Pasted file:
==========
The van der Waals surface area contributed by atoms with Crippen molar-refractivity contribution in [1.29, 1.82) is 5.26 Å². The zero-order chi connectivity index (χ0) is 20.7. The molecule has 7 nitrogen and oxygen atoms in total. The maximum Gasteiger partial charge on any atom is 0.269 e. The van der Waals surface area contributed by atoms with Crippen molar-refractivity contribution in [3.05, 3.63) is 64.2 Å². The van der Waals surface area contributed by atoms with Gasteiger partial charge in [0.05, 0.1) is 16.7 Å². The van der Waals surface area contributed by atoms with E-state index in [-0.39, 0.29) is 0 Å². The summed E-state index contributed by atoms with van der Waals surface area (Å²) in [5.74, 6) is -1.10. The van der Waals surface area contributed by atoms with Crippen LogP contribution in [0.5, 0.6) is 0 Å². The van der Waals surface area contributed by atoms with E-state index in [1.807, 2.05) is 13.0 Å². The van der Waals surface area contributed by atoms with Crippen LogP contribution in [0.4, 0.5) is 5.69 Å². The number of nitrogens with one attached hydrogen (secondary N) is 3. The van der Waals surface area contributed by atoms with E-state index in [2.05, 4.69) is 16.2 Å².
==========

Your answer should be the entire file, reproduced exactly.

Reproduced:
The van der Waals surface area contributed by atoms with Crippen molar-refractivity contribution in [1.29, 1.82) is 5.26 Å². The zero-order chi connectivity index (χ0) is 20.7. The molecule has 7 nitrogen and oxygen atoms in total. The maximum Gasteiger partial charge on any atom is 0.269 e. The van der Waals surface area contributed by atoms with Crippen molar-refractivity contribution in [3.05, 3.63) is 64.2 Å². The van der Waals surface area contributed by atoms with Gasteiger partial charge in [0.05, 0.1) is 16.7 Å². The van der Waals surface area contributed by atoms with E-state index in [-0.39, 0.29) is 0 Å². The summed E-state index contributed by atoms with van der Waals surface area (Å²) in [5.74, 6) is -1.10. The van der Waals surface area contributed by atoms with Crippen LogP contribution in [0.5, 0.6) is 0 Å². The van der Waals surface area contributed by atoms with E-state index in [1.807, 2.05) is 13.0 Å². The van der Waals surface area contributed by atoms with Crippen LogP contribution in [0.4, 0.5) is 5.69 Å². The number of nitrogens with one attached hydrogen (secondary N) is 3. The van der Waals surface area contributed by atoms with E-state index in [2.05, 4.69) is 16.2 Å².